Flights not so Fancy
Trip Start Mar 11, 2009
28Trip End May 06, 2009
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As stated, Tammy and I parted ways on Monday and I decided not to take my flight to Lima (which may or may not have been a good plan, I´m still not sure about that). I stayed another night in Cusco then booked an overnight bus for Tuesday night to La Paz. I was reassured that this was a "directo" bus and that I would be arriving in La Paz on Wednesday morning at the crack of dawn.
Tuesday night I haul all my gear down to the bus station and am told at 9pm that night that there are no buses to La Paz because not only has their been an accident on the route my bus was supposed to take but now, apparently, there is also a strike and they aren´t sure when (or if) it will be over
"Are they safe?" I already know the answer to this one. Areas around bus stations are never really that great and the last place you want to be. Alone. After dark. Like I currently was. He shrugged, looked me up and down and said, "One night, safe enough for you." Gee. That´s reassuring. But seeing as I had about 14 soles (Peruvian money) left on me and I didn´t want to pay to take more out if I was going to be leaving the country, I opted to stay in one of the hostels.
My room was only a bit bigger, in length, as the twin bed it housed and the width of it could have maybe fit another twin bed but that was a matter of opinion. It had a mirror, a table and a filthy carpet that I kept telling myself to stop looking at lest I figure out what the stains were. It was too late to care where I was sleeping at this point and the bed looked clean so I locked myself in, plugging in my iPod and had a 30 minute dance party to make myself feel better. (I -heart- music!)
I didn´t dare use the shower there, that would have been tempting fate so the next day I loitered around the bus stop, paid too much money for breakfast because I didn´t ask how much it was before I ate it and ended up eating 10 cent bread rolls for the next 24 hours. Oh. And bananas. My intestines LOVE me right now.
Around noon I went back to the station to ask about the bus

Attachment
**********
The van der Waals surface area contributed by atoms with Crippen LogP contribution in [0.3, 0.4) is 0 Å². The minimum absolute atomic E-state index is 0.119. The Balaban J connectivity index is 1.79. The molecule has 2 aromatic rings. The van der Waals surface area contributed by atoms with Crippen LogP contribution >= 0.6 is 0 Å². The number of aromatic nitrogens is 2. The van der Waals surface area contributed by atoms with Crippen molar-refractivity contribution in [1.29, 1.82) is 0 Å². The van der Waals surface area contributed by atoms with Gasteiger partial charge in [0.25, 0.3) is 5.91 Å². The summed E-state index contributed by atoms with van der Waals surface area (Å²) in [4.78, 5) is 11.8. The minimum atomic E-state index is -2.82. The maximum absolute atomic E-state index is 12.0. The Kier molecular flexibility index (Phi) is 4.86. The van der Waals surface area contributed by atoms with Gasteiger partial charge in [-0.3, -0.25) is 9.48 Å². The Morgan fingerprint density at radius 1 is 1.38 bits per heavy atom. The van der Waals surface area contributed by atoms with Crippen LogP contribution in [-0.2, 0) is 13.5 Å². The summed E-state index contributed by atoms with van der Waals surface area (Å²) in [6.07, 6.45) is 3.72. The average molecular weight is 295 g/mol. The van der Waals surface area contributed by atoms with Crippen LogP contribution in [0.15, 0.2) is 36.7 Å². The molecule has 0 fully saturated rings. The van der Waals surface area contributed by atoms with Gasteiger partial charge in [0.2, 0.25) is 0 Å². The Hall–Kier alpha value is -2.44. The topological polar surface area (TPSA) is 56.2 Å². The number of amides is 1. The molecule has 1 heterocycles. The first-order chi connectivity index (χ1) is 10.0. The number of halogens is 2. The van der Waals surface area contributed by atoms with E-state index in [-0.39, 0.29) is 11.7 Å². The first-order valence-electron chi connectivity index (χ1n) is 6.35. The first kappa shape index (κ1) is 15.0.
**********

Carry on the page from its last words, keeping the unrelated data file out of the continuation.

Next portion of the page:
At 7pm I get on the bus. It is supposed to carry us on some dirt road (because the other way is blocked by the strikers) for 11hrs and it doesn´t have a bathroom on it. For the next five hours the bus seems to stop for no particular reason, never to let people off to pee, and then some time around 2am it pulls over on the side of the road. By this point my nerves are frazzled because we have driven down pitch black switchbacks with no guardrails, braking violently at random intervales to let other massive buses pass by. It has stormed enough that I was beginning to worry about mudslides on this dirt road and every time the bus went around a corner, I would wake up with a gasp and the faint thought that we were tipping down a mountainside. I spent most of the last five hours squeezing my eyes shut and telling myself to fall asleep so that I will at least die in my sleep.
So, did I care that the entire bus could see my brilliantly white behind while I squatted to pee on the side of the road? No. Not even a little bit.
We made it to Puno without incident but, somehow, two hours late which meant that I had missed my connecting bus. I am proud to say that I handled all of this spectacularily without a hint of rage or even a speck of emotion. Which was probably due to the fact that none of the information was a surprise. In fact, I´d been expecting it. From the get go this journey from Cusco to La Paz seemed doomed to be difficult. I was good with that.
So we´re told that if we want to go to La Paz we can wait until 1pm or 2:30pm for the next bus which will take 7hrs to get to La Paz itself. It is currently 8:30am and the last thing I want to do is waste yet another day (it would be my third) waiting around for a bus. My bus partner happened to be an Irishman by the name of Patrick (of course) and we decide to take a taxi together to the Peru-Bolivia border. Whereupon we assume we can find a bus or some other means of transportation to take us to La Paz and still arrive sooner than the seven hour bus.
Good plan Paddy, good plan. (I love the Irish!)
The taxi ride is fairly uneventful and we arrive at the border without issue. Passports stamped and everything approved, I was surprised at how quickly that was handled and then Paddy and I skipped our way on foot over the borderline. WEEEE! We´d made it. Welcome to Bolivia!
It takes us a good 20 minutes to find transport to take us the rest of the way. In the end, we choose a bus over another taxi and end up being told it will take about 2hrs to La Paz. Great. Nap time. Keep in mind I haven´t showered in two days and am wearing the same clothes because I had just laundered everything and I refused to sit on filthy buses in my clean clothes. I´m feeling pretty revolting but positive that we´re ALMOST THERE.
Twenty minutes into the trip we stop for gas. Ten minutes later we stop for passengers. Another twenty minutes and I hear a POP and a HISSSSSSSSS. WTF. Oh. We´ve just blown a tire. Paddy and I exchange looks and I mutter how perhaps a taxi would have been a better choice and WHY, dear god, are the bus people across the street picking up rocks?!?
Twenty minutes later I am calmly chewing on my last Sublime chocolate bar (damn you Tammy, damn you, I´m addicted!) and again pondering my death en route to La Paz. At least, this time, I´ll die with chocolate in my mouth. Mmmmm. Chocolate.
Needless to say, it takes half an hour but we´re on our way again
Only 40 minutes late, we arrived to La Paz and I am comfortably clean, somewhat chilly and hanging out at my very Irish Wild Rover hostel. I don´t plan on moving from here until Monday as it took me nearly two days to get here, I am going to stay put for a while.
And that, my friends, was an adventure!